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Travel Info

Local Time: 11:19 PM, Friday, Dec 19th 2014

New Delhi is the capital of India. It is situated within the metropolis of Delhi and serves as the seat of the Government of India and the Government of the National Capital Territory of Delhi.

The city was planned by Edwin Lutyens, a leading 20th century British architect. The city is known for its wide, tree-lined boulevards and houses numerous national institutions and landmarks. The total area of the city is 42.7 km2.

The climate of New Delhi is a monsoon-influenced humid subtropical climate (Koppen climate classification Cwa) with high variation between summer and winter temperatures and precipitation. The temperature varies from 40 degrees Celsius in summers to around 4 degrees Celsius in winters. New Delhi's version of a humid subtropical climate is noticeably different from many other cities with this climate classification in that it features long and very hot summers, relatively dry winters, a monsoon and dust storms. Summers are long, from early April to October, with the monsoon season in between. Winter starts in November and peaks in January. The annual mean temperature is 25 °C (77 °F); monthly mean temperatures range from 14 °C to 33 °C (58 °F to 92 °F). The average annual rainfall is approximately 714 mm (28.1 inches), most of which is during the monsoons in July and August.

The native language of Delhi residents is Hindi, which also happens to be the national language of India. Almost everybody you meet will be able to speak fluent Hindi. However, most educated people will also be fluent in English, and many shopkeepers and taxi drivers will have a functional command of English. Punjabi is also an official language, but it's spoken much less widely.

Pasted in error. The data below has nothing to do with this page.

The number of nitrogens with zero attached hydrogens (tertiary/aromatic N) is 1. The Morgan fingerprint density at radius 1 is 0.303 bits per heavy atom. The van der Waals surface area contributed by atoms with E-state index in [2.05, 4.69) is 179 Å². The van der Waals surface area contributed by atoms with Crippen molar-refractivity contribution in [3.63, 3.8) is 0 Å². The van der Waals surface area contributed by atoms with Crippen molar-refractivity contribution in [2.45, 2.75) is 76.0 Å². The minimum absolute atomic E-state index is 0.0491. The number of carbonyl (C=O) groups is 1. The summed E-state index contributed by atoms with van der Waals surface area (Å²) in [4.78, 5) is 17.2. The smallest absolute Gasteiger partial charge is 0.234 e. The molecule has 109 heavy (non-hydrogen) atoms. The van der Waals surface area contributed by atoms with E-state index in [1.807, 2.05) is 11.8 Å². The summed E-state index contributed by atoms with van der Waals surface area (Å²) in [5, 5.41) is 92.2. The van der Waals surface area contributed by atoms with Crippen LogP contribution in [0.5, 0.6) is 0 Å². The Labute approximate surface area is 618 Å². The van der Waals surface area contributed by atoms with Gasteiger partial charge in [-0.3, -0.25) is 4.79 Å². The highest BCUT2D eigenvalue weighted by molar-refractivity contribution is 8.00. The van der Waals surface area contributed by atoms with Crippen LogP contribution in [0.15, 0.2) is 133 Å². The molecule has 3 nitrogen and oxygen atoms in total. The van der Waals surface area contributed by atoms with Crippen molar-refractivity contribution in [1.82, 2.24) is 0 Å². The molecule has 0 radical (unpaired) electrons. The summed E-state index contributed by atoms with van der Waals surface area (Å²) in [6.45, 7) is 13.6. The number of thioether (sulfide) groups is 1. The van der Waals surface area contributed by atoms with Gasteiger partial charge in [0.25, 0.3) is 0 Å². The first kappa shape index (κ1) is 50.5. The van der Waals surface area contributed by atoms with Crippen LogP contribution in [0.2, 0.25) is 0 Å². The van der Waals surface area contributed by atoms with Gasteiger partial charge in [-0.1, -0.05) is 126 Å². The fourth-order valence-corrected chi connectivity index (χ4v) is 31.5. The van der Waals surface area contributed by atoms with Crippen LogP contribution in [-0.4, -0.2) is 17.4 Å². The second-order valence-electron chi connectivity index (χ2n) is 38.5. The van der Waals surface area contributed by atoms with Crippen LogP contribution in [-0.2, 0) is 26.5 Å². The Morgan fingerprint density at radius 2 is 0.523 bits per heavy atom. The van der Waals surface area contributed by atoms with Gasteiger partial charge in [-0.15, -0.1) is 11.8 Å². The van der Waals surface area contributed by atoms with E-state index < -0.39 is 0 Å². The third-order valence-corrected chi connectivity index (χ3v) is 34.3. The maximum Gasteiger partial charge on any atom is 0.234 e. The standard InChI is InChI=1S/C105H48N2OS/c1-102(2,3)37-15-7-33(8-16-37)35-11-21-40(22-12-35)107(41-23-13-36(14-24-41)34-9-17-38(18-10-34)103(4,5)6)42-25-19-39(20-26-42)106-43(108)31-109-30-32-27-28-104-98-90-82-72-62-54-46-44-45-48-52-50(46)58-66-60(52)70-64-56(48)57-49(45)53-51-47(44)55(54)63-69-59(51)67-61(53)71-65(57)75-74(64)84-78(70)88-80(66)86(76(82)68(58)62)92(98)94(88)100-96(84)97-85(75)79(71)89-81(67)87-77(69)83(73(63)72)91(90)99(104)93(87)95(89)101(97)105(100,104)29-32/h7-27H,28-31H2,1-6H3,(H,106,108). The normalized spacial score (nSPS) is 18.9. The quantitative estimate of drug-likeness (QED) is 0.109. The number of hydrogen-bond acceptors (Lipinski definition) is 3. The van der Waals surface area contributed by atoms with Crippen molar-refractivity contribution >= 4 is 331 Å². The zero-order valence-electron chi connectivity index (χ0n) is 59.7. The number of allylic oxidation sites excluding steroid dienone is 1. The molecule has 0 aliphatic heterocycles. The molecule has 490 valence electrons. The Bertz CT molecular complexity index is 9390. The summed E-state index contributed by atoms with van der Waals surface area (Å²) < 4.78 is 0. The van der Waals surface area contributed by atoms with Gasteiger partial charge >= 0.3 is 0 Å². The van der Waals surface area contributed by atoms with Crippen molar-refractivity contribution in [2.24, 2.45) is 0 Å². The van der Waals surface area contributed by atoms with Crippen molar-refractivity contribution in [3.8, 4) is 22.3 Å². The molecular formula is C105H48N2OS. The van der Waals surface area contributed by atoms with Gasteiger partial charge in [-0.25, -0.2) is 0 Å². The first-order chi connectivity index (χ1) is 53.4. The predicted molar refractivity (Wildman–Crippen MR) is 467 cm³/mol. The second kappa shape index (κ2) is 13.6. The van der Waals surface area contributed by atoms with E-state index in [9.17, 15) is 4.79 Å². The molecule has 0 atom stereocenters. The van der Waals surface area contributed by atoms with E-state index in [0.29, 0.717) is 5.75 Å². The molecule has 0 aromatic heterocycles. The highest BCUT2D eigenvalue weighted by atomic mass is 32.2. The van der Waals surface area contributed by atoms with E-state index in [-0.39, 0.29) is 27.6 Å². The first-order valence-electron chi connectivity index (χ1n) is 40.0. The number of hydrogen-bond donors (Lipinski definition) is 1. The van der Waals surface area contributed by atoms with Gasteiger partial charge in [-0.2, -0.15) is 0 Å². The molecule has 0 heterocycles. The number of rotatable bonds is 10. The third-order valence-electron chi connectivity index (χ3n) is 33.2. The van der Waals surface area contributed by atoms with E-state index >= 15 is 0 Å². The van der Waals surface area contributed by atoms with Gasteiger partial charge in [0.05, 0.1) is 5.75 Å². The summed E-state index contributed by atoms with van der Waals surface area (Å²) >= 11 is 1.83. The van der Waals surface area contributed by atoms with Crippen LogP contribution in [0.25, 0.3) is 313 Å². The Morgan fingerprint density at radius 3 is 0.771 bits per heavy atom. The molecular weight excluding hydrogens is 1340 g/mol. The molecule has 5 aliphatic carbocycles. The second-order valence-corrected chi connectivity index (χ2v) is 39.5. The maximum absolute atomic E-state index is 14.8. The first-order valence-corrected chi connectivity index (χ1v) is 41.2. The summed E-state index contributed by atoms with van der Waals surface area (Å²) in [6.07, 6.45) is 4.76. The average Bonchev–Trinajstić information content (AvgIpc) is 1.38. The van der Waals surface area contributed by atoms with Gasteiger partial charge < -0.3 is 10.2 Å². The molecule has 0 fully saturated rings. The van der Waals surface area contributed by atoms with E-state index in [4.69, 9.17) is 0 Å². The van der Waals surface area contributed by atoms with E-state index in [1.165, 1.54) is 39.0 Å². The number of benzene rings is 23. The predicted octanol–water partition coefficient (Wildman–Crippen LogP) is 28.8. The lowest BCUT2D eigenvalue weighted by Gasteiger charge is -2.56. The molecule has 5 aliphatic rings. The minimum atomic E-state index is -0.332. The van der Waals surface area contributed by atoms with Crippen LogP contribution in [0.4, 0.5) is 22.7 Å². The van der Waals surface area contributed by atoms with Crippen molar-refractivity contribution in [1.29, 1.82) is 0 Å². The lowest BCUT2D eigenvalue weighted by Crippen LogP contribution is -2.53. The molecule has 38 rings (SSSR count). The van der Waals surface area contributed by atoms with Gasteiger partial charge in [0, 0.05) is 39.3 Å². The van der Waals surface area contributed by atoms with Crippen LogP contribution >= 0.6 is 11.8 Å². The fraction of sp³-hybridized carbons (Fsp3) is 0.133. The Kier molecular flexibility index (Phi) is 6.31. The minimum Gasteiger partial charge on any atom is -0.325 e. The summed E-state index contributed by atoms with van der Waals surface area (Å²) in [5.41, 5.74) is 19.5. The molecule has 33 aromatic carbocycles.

New Delhi is a cosmopolitan city due to the multi-ethnic and multi-cultural presence of the vast Indian bureaucracy and political system. The city's capital status has amplified the importance of national events and holidays. National events such as Republic Day, Independence Day and Gandhi Jayanti (Gandhi's birthday) are celebrated with great enthusiasm in New Delhi and the rest of India. On India's Independence Day (15 August) the Prime Minister of India addresses the nation from the Red Fort. Most Delhiites celebrate the day by flying kites, which are considered a symbol of freedom. The Republic Day Parade is a large cultural and military parade showcasing India's cultural diversity and military might.

Religious festivals include Divali (the festival of light), Guru Nanak Jayanti, Baisakhi, Durga Puja, Holi, Lohri, Maha Shivaratri, Eid ul-Fitr, Eid ul-Adha, Christmas and Mahavir Jayanti. The Qutub Festival is a cultural event during which performances of musicians and dancers from all over India are showcased at night, with the Qutub Minar as the chosen backdrop of the event. Other events such as Kite Flying Festival, International Mango Festival and Vasant Panchami (the Spring Festival) are held every year in Delhi.

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